One of the differences between the film version and the Broadway version of the musical is that the first and second scenes of the play are switched around, together with all the songs contained in those two scenes. The stage version begins with Nellie and Emile's first scene together on the plantation, then proceeds to show Bloody Mary, Lieutenant Joe Cable, and the Seabees on the beach, while in the film version Lieutenant Cable is shown at the very beginning being flown by plane to the island, where the Seabees and Bloody Mary have their first musical numbers. (The first musical number in the film is Bloody Mary Is the Girl I Love, sung by the Seabees, while in the stage version it is Dites Moi, sung by Emile's children.) Emile is not shown in the film until about thirty minutes into it; in the film, Nellie first appears during the scene with the Seabees. Because of the switch, the show's most famous song, Some Enchanted Evening, is not heard until nearly forty-five minutes into the film, while in the show it is heard about fifteen minutes after Act I starts.

Juanita Hall sang in the stage production and took part in the recording of the stage production cast album. However, she had her singing dubbed for the film version by Muriel Smith, who played Bloody Mary in the London stage production. Metropolitan Opera star Giorgio Tozzi provided the singing voice for the role of Emile de Becque in the film. John Kerr starred as 2nd Lt. Joseph Cable, USMC and his voice was dubbed by Bill Lee. Ken Clark, who played Stewpot, was dubbed by Thurl Ravenscroft (who sang "You're a Mean One, Mr. Grinch" and was the voice of Tony the Tiger). Gaynor and Walston were the only principal cast members whose own singing voices were used.

Release

Criticism of the color filters did not prevent the film from topping the box office of 1958. It earned $6.4 million in rentals in North America. In London, the film played continuously at the Dominion Theatre for nearly four-and-a-half years. South Pacific had the honor of being the highest-grossing Rodgers and Hammerstein musical film until The Sound of Music was released seven years later.

The 65mm Todd-AO cinematography (by Leon Shamroy) was nominated for an Academy Award, as were the music adaptation and the sound. South Pacific won for Best Sound.

The soundtrack album has spent more weeks at #1 in the UK Albums Chart than any other album, spending 115 weeks at the top in the late 1950s and early 1960s. It spent 70 consecutive weeks at the top of the chart and was #1 for the whole of 1959.

Magna Theatre Corporation, which originally owned a stake in the film, handled the distribution of the roadshow presentations, while Fox distributed the film for its general (wide) release. The film was re-released by The Samuel Goldwyn Company in 1983. Originally shown in a nearly three-hour roadshow version, later cut to two-and-a-half hours for general release. The three-hour version, long feared lost, was rediscovered in a 70mm print owned by a collector. This print was screened in Bradford, England at the National Museum of Photography, Film, and Television on March 14, 2005. When Fox (which by that time owned partial distribution rights to the film, including home video) learned of the print's existence, they took it to the United States to reinstate the fourteen missing minutes and attempt to restore as much of the color as possible. A 2-disc DVD set of both the longer and shorter versions was released in the USA on Region 1 on November 7, 2006 and earlier on UK region 2 on 20 March 2006.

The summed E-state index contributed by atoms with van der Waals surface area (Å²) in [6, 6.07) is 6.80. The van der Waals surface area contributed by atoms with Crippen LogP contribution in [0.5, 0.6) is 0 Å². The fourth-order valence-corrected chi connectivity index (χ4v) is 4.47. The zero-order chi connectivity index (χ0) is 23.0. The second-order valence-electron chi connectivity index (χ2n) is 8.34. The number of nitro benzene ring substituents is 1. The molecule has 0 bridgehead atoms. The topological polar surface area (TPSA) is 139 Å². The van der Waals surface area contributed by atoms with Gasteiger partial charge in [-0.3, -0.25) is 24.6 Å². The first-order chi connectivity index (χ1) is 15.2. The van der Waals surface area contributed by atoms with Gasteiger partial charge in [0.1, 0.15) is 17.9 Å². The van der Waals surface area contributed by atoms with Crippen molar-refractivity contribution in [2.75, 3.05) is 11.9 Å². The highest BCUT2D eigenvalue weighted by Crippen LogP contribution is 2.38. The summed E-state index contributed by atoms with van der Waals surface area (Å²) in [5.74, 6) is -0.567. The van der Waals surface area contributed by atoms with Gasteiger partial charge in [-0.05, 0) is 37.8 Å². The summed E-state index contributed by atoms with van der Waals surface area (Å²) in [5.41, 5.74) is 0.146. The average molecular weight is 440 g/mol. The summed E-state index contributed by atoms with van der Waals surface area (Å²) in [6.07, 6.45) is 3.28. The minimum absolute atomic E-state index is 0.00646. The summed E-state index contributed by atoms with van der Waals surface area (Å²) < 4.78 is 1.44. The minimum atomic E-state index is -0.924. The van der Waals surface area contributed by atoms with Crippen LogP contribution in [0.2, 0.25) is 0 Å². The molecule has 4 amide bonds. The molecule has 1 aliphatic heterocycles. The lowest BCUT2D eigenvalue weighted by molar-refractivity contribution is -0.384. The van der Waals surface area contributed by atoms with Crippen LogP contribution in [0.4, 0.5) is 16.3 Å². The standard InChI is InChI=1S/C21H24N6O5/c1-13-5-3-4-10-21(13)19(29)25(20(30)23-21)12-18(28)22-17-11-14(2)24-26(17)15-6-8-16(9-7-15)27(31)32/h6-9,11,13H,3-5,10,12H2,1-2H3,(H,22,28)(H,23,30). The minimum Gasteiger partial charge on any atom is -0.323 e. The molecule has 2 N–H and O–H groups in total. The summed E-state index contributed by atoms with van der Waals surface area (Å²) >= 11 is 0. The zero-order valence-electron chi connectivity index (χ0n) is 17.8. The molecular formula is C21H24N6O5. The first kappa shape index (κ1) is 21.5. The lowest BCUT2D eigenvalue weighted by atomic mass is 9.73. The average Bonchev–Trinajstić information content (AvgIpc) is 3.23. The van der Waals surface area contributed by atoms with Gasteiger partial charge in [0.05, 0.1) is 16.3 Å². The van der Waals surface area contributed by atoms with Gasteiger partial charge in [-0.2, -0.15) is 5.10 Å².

"Some Enchanted Evening" was ranked #28 on the American Film Institute's 100 Years...100 Songs (2004).

On March 31, 2009, South Pacific became the first Rodgers and Hammerstein musical available on high definition Blu-ray Disc.

Today, the film is owned by the respective estates of Rodgers and Hammerstein. Metro-Goldwyn-Mayer (through their acquisition of Goldwyn), owns the U.S. domestic theatrical and television distribution rights, while Fox handles home video and all other underlying distribution rights.

Soundtrack

See South Pacific (soundtrack)

Awards and nominations

Academy Awards (31st)
  • Cinematography (Color) (nominated)
  • Music (Scoring of a Musical Picture) (nominated)
  • Sound (Fred Hynes) (won)
Golden Globe Awards (16th)
  • Best Motion Picture - Musical (nominated)
  • Best Motion Picture Actress - Comedy/Musical (Mitzi Gaynor) (nominated)

See also

  • List of American films of 1958



This webpage uses material from the Wikipedia article "South_Pacific_%281958_film%29" and is licensed under the GNU Free Documentation License. Reality TV World is not responsible for any errors or omissions the Wikipedia article may contain.